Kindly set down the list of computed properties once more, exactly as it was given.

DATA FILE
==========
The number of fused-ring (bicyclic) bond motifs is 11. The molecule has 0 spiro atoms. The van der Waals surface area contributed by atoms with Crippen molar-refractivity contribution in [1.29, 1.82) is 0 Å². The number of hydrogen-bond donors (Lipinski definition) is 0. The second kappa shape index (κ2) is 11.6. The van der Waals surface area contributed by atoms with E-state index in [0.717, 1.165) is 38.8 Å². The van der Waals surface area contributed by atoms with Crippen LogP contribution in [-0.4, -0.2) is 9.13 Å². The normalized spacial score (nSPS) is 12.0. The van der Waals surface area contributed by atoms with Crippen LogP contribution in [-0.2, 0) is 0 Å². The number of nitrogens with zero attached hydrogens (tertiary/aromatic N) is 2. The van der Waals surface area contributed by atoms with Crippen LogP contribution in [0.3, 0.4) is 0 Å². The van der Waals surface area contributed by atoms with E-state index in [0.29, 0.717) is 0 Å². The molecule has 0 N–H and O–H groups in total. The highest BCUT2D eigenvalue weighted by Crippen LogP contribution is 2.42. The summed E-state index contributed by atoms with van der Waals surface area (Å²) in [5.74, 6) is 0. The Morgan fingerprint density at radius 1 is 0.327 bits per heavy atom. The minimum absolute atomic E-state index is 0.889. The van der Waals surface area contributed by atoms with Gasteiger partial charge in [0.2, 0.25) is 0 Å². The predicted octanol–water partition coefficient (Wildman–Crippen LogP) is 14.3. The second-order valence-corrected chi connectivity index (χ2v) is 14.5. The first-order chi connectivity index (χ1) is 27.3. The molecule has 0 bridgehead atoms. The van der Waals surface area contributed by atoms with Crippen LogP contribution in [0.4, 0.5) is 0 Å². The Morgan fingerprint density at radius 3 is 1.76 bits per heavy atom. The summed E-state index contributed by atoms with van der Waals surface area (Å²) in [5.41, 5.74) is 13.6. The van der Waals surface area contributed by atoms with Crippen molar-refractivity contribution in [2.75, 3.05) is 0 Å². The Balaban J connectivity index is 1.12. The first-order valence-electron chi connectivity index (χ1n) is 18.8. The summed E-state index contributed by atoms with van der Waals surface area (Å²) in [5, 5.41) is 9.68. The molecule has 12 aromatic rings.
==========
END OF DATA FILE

The number of fused-ring (bicyclic) bond motifs is 11. The molecule has 0 spiro atoms. The van der Waals surface area contributed by atoms with Crippen molar-refractivity contribution in [1.29, 1.82) is 0 Å². The number of hydrogen-bond donors (Lipinski definition) is 0. The second kappa shape index (κ2) is 11.6. The van der Waals surface area contributed by atoms with E-state index in [0.717, 1.165) is 38.8 Å². The van der Waals surface area contributed by atoms with Crippen LogP contribution in [-0.4, -0.2) is 9.13 Å². The normalized spacial score (nSPS) is 12.0. The van der Waals surface area contributed by atoms with Crippen LogP contribution in [-0.2, 0) is 0 Å². The number of nitrogens with zero attached hydrogens (tertiary/aromatic N) is 2. The van der Waals surface area contributed by atoms with Crippen LogP contribution in [0.3, 0.4) is 0 Å². The van der Waals surface area contributed by atoms with E-state index in [0.29, 0.717) is 0 Å². The molecule has 0 N–H and O–H groups in total. The highest BCUT2D eigenvalue weighted by Crippen LogP contribution is 2.42. The summed E-state index contributed by atoms with van der Waals surface area (Å²) in [5.74, 6) is 0. The Morgan fingerprint density at radius 1 is 0.327 bits per heavy atom. The minimum absolute atomic E-state index is 0.889. The van der Waals surface area contributed by atoms with Gasteiger partial charge in [0.2, 0.25) is 0 Å². The predicted octanol–water partition coefficient (Wildman–Crippen LogP) is 14.3. The second-order valence-corrected chi connectivity index (χ2v) is 14.5. The first-order chi connectivity index (χ1) is 27.3. The molecule has 0 bridgehead atoms. The van der Waals surface area contributed by atoms with Crippen LogP contribution in [0.4, 0.5) is 0 Å². The Morgan fingerprint density at radius 3 is 1.76 bits per heavy atom. The summed E-state index contributed by atoms with van der Waals surface area (Å²) in [5.41, 5.74) is 13.6. The van der Waals surface area contributed by atoms with Crippen molar-refractivity contribution in [2.75, 3.05) is 0 Å². The Balaban J connectivity index is 1.12. The first-order valence-electron chi connectivity index (χ1n) is 18.8. The summed E-state index contributed by atoms with van der Waals surface area (Å²) in [5, 5.41) is 9.68. The molecule has 12 aromatic rings.